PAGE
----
Putting a Point on It
by S. M. Hutchens
Today I ungratefully received a communication completely, and insolently, I think, devoid of punctuation, which inspired me to observe that punctuation, once invented, becomes necessary to express the movements of the mind and voice it was meant to reflect. People who think without punctuation are insane; those who speak without it, unintelligible. Those who write without it one suspects of being cockroaches hopping about on typewriter keys—or texters, their modern equivalents. (So many of the latter have given their lives for their craft in traffic that a certain air of nobility hangs about it.)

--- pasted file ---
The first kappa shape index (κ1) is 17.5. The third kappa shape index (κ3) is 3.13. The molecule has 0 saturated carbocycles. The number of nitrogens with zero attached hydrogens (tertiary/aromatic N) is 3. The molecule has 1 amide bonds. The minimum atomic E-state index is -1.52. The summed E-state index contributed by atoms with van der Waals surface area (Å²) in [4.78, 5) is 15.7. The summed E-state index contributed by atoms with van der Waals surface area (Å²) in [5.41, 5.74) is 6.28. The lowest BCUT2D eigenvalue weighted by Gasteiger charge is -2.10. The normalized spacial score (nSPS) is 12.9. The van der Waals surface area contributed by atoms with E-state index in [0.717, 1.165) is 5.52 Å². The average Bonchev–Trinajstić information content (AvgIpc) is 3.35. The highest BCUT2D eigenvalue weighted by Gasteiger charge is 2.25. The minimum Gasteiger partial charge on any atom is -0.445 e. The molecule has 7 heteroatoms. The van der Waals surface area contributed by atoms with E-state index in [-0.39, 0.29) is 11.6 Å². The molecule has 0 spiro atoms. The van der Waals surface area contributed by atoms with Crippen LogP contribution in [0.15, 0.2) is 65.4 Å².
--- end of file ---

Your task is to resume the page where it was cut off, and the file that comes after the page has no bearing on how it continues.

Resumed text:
This rant accomplished, I admit that former Touchstone editor David Mills once sent me a large box of fresh, unused periods and paragraph breaks—which I gladly accepted, and prize so highly that it has lasted me for years.